One thought on journalists not inserting themselves into the story – some actually do. Woodward and Bernstein were portrayed by movie stars on film, and Woodward in particular has scored various coups because of his celebrity – namely, getting John Belushi’s friends to be interviewed for the book that became Wired. Mike Wallace and Sam Donaldson had clearly distinctive styles that gave them fame.
However, one thing is true about the four journalists that I mentioned – they all did their homework, and they all knew their stuff. There are other journalists that I’d put in that category, including Howard Cosell and (sometimes) Geraldo Rivera. If they had not done their homework, they would not have achieved the fame and celebrity that they did.
Agreed, however, that such a level of dedication is hard to find today.
W and B were part of the story. Geraldo is a goof. Howie was the best.
Marshall McLuhan used to say the bad news of the news in the newspaper helps to sell the good news of the ads.
In tech publications, the good news of the tech writing sells the bad news of the tech that often breaks or has to have a new iteration almost right after you buy the last version of the gadget.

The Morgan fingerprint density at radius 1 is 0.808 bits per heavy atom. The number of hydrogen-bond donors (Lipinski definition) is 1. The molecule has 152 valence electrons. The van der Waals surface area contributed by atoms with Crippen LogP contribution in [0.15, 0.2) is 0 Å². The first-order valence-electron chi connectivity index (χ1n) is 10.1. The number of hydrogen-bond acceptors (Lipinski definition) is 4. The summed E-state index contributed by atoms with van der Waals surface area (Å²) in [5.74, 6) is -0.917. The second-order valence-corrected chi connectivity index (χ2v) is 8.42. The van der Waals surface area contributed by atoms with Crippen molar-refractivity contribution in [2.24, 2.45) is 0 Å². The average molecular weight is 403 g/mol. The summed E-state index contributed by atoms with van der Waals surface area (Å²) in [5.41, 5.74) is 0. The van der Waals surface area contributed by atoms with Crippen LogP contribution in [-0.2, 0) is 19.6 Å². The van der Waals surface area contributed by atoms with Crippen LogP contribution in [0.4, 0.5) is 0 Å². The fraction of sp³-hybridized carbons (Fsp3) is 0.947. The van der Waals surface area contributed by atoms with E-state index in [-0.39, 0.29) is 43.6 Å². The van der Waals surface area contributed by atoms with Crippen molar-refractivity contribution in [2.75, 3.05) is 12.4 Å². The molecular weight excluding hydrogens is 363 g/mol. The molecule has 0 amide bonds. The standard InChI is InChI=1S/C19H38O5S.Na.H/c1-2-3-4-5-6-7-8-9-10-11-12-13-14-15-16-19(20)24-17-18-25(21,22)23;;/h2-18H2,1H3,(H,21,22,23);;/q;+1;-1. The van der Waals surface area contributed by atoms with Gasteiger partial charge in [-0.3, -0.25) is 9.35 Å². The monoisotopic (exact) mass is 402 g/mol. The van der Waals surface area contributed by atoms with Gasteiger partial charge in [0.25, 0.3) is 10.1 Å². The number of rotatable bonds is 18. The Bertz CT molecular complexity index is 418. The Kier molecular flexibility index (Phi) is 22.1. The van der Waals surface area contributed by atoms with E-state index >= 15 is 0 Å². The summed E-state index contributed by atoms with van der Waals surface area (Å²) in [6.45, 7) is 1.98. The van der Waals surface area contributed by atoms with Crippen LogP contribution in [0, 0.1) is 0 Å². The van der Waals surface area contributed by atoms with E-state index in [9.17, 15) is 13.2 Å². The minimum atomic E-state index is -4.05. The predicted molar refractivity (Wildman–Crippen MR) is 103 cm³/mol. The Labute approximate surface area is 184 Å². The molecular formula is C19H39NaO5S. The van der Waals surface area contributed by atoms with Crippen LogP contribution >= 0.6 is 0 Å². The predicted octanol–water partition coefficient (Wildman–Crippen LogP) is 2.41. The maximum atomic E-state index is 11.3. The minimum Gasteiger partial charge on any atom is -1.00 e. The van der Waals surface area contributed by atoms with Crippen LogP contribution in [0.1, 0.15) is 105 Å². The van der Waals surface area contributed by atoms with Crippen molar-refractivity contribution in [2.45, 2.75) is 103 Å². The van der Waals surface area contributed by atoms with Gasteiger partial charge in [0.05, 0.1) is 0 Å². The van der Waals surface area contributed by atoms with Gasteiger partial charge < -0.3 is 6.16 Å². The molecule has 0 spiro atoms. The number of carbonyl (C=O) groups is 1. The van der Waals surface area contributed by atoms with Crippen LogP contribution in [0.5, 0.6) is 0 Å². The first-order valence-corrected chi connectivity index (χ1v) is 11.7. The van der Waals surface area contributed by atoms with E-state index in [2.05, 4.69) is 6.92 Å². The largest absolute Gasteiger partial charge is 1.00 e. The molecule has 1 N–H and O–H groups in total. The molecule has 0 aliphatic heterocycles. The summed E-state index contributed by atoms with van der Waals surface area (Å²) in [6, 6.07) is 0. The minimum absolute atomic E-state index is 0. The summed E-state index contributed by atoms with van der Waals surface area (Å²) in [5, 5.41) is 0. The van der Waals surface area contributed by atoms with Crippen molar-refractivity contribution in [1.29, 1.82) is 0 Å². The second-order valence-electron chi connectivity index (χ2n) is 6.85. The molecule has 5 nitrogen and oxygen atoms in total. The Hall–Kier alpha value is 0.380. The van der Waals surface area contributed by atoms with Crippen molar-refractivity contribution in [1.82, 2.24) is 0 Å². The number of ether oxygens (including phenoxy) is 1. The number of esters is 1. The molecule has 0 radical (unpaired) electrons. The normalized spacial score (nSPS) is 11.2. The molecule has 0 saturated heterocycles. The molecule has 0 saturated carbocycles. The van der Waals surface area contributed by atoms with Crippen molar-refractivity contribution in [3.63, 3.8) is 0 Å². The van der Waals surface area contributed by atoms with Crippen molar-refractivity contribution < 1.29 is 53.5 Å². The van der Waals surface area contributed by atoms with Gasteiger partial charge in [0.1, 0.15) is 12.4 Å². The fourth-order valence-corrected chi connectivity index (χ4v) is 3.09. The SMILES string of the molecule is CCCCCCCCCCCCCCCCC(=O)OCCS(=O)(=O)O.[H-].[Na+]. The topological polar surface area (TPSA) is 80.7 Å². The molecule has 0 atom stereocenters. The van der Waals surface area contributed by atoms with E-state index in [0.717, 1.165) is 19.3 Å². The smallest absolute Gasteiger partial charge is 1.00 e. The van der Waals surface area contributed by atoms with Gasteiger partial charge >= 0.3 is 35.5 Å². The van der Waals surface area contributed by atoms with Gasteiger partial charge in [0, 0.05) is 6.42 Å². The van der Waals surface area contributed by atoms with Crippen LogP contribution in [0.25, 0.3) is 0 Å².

If these guys want to call themselves journalists, and not preparers of liner notes, they should at least report on the main components of the tech stories out there. Like why can’t Declan McCullough, by about his 6th story on the subject, admit that Aaron Swartz was offered a 6-month plea bargain? That’s a story that you report on day one, minutes after the Boston Globe reports it, not “never”.
I never heard of those two guys from the Verge, even though I do turn to the Verge occasionally if it shows up in a feed somewhere. I’m just that much removed, as a norm.
And hey, I don’t even mind if you want to call your press release redaction “rock star” work, but that’s not even what you’re doing: Greg Sandoval and friends are acting like they’re Martin Luther King and Gandhi for taking some star turn over some instruction from their boss about conflicts of interest. You know, that thing that all these publications are just so great at avoiding, right?
for a decade now ive noted the rise of the “pundit writer-reporter” who raises themselves above the “clebrity” factor of the actual “talent” they are “reporting about”…. its mainly due to the web/ blogger /meme and the need to adword/ monetize or get a one of the few blogger/ jobs from these cheap orgs like cnet or verge, who will just brand themselves into buyouts..ex CBS… or Viacom(verge to be)
its “reality tv celebrity” MIPS stuff… but it does show how we have no idea how to judge any “talent” anymore except for self promotion.
one can see how tech/startups with enormous vc money tossed at them, with no real products or business, would increase this type of no nothing writing and ad clicking in the guise of journalism….
we have no idea how to judge any “talent” anymore except for self promotion.
Loren, where did you find that jacket? did you rob the ‘von-zipper’ character from that beach movie?
That my friend is a real Schott motorcycle jacket. I’ve had it since I’m 17.